MC: So, you've been going around and visiting a lot of campuses across the country and there's this term, "creative campus movement." How did that come about?
ST: It began in 2003 and 2004 when a couple university presidents at the time - it was Nancy Cantor, who was at the University of Illinois, and Lee Bollinger at Columbia, who were the co-chairs of a summit or convening called the American Assembly, which is a convening instrument that Columbia University has, where they try and bring people together a couple times a year around big national issues. Bollinger and Cantor and the two program directors - Sandra Gibson, who was head of the Association of Performing Arts Presenters, and Alberta Arthurs, who was former head of arts for Rockefeller [Foundation] - they decided that higher education in the arts would be a good topic. They called together university presidents and artists and deans, and that meeting was partly to raise awareness of how completely committed universities are to the arts. They often don't count up their investments, but if one did you would find that the arts ecology is really supported by universities. They are the biggest patrons of the arts in the twenty-first century. If you took all their stages and their libraries and their museums and their collections and their arts faculty, there are a lot of resources. And I think the purpose of the American Assembly was to say, look, these are assets that need to be cared for, they need to be prioritized, they need to be as important as your athletic facilities and your science facilities and science faculty. And so we're ringing the bell and saying, you university presidents that are out there, that think the arts are fun and kind of a grace note on campus, need to realize that your institutions play a critical role in the arts ecology and you need to take that seriously.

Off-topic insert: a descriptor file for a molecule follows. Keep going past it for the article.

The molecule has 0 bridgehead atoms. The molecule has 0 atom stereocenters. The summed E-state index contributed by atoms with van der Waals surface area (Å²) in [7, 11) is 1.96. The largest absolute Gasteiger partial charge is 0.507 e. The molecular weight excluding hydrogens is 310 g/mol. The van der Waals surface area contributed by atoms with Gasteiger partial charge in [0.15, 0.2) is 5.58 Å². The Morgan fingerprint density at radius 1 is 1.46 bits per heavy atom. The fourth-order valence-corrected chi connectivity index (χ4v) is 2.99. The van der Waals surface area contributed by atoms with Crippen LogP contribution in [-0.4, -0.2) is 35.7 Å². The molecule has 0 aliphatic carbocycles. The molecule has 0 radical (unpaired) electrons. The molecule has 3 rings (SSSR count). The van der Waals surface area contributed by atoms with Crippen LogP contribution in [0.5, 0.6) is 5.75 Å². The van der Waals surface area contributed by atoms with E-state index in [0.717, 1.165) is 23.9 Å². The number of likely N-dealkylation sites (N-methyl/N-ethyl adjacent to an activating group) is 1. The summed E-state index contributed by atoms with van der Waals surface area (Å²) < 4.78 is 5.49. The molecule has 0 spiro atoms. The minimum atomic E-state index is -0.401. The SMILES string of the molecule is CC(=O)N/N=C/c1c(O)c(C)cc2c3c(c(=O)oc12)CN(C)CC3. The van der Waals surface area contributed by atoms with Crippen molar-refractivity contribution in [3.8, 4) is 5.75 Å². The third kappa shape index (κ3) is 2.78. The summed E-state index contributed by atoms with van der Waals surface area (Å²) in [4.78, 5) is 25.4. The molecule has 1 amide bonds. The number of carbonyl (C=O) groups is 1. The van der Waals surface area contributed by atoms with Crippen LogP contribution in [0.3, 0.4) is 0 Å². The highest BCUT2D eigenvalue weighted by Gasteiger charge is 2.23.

So after that meeting, I guess I probably popularized that term the "creative campus" when I wrote an opinion editorial, sort of a cover story for the Chronicle of Higher Education ["The Creative Campus: Who's No. 1?" October 4, 2004] where I took the idea of the creative campus meeting and said, well this is important but the arts are only one piece of it. That the larger issue is, where is creativity on a college campus? How is it supported? Do our institutional structures facilitate it or do they impede it? And we need a broader conversation about creativity, and the arts need to be part of that conversation. But it shouldn't be about the arts so much as about creativity more broadly, so the creative campus - it's a movement with lots of different parts and it's not commanded by a single general. One big piece of it was the Doris Duke Charitable Trust gave out several million dollars to university campuses whose presenters - the campus presenter - came up with innovative ways to integrate the arts on campus. And that typically took the form of visiting artists coming in and the presenter was - these were often residencies - and the presenter worked really hard at brokering relationships between that visiting artist, and people who that visiting artist wouldn't normally have connected with.